New Workers’ Compensation Law Aims to Prevent Gender Discrimination

Workers  Compensation Law Aims
It is no secret in the employment arena that females are often discriminated against in terms of pay, benefits and other ways. But the California legislature just passed a law that is designed to protect women from discrimination in some situations involving workers’ compensation that have traditionally had them at a disadvantage just because of their gender.

Under the workers’ compensation system, an employee who files a claim must undergo examination by a doctor who then must identify the disability and the cause, i.e., whether it is work-related. The doctor must then give an apportionment percentage to what work-related injury or illness caused the disability as opposed to other factors such as pre-existing conditions.

Historically, this apportionment rating has discriminated against females because the “other” factors include pre-existing conditions that typically only a woman could have. These include pregnancy, menopause, breast cancer and osteoporosis. In the opinion of Assemblywoman Lorena Gonzalez, this in essence makes being female a pre-existing condition since males’ illnesses and injuries could not be apportioned in this way.

In conjunction with her introduction of the bill, the California Applicants Attorney Association issued a press release citing situations in which the current apportionment system has been discriminatory against women. Some of these included:

  • A doctor for a vocational nurse recommended a deduction of benefits for her because lower back, shoulder and hand injuries were due to “generally accepted conditions, such as gender”;
  • A doctor deducted half of the permanent disability benefit for carpal tunnel syndrome due to “nonindustrial predisposing factors such as female gender [and] postmenopausal status”; and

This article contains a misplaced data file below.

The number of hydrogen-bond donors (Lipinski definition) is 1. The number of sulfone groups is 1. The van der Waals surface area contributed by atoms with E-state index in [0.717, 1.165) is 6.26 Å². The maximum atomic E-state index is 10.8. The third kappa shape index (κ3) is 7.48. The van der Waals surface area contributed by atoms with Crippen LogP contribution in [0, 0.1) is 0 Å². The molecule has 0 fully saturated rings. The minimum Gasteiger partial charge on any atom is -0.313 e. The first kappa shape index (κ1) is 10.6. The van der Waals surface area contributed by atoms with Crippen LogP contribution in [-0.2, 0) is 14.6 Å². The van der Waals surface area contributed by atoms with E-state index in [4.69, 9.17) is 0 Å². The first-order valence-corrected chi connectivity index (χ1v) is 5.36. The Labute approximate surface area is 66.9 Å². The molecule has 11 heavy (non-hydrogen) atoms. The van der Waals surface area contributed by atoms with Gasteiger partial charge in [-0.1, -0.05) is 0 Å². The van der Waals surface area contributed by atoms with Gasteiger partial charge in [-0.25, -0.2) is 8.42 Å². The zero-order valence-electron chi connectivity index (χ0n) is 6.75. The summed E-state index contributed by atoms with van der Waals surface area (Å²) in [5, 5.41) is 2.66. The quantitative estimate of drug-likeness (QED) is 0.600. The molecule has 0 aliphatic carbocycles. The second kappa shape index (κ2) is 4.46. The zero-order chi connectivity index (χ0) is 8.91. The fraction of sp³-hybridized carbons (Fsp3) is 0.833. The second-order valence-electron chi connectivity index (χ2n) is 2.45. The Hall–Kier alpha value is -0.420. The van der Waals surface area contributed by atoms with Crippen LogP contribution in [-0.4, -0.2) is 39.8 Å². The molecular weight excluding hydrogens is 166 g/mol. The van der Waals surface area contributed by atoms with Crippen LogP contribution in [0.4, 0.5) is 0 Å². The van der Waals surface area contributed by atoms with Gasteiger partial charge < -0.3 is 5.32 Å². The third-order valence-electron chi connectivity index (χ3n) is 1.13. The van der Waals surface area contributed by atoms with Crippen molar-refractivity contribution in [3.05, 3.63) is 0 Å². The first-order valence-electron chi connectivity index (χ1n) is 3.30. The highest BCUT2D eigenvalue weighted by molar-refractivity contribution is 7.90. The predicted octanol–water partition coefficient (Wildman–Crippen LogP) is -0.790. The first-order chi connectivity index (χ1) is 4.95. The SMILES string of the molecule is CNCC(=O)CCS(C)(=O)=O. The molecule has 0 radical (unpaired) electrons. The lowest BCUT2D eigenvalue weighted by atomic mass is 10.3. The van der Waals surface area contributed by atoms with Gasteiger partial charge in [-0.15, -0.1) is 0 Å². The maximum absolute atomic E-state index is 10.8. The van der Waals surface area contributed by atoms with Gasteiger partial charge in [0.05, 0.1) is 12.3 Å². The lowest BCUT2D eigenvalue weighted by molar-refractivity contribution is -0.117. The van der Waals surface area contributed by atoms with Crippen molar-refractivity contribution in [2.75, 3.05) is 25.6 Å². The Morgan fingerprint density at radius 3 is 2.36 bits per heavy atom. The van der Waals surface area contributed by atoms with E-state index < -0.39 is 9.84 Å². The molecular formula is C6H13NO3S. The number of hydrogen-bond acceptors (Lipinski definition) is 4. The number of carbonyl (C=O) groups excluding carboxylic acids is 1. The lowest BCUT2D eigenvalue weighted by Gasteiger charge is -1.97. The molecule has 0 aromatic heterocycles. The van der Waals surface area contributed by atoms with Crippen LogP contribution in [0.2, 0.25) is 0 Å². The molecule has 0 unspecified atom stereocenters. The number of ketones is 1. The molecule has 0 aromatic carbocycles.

• An Agreed Medical Evaluator apportioned 98 percent of a housekeeper’s permanent disability to “conditions related to child birth…[M]any women are predisposed to these problems…” The woman was unable to work again but was only awarded 2 percent of her permanent disability benefits.

These are just of a few of the examples that the law is designed to rectify. It also addresses the apportionment of psychiatric impairment caused by any of the previously mentioned conditions as well as from sexual harassment. In addition, it requires that breast cancer has at least the same minimum disability rating as prostate cancer when those diseases are caused by work-related injuries.

If you are a woman who has been discriminated against in an award of workers’ compensation benefits, an experienced and reputable personal injury attorney in Beverly Hills who specializes in workers’ compensation cases can help you in recovering all the benefits you deserve. For further information or to schedule an appointment with Michael Lavaee of Lavaee Law Group please contact us at 310.331.8484 or visit www.LavaeeGroup.com.

Source: “California Assembly Approves Gonzalez Bill Eliminating Workers’ Compensation Gender Bias Against Women,” May 11, 2015

Secondary Source: “Bill Targets Workers’ Compensation Insurance Gender Bias,” Mar. 4, 2015

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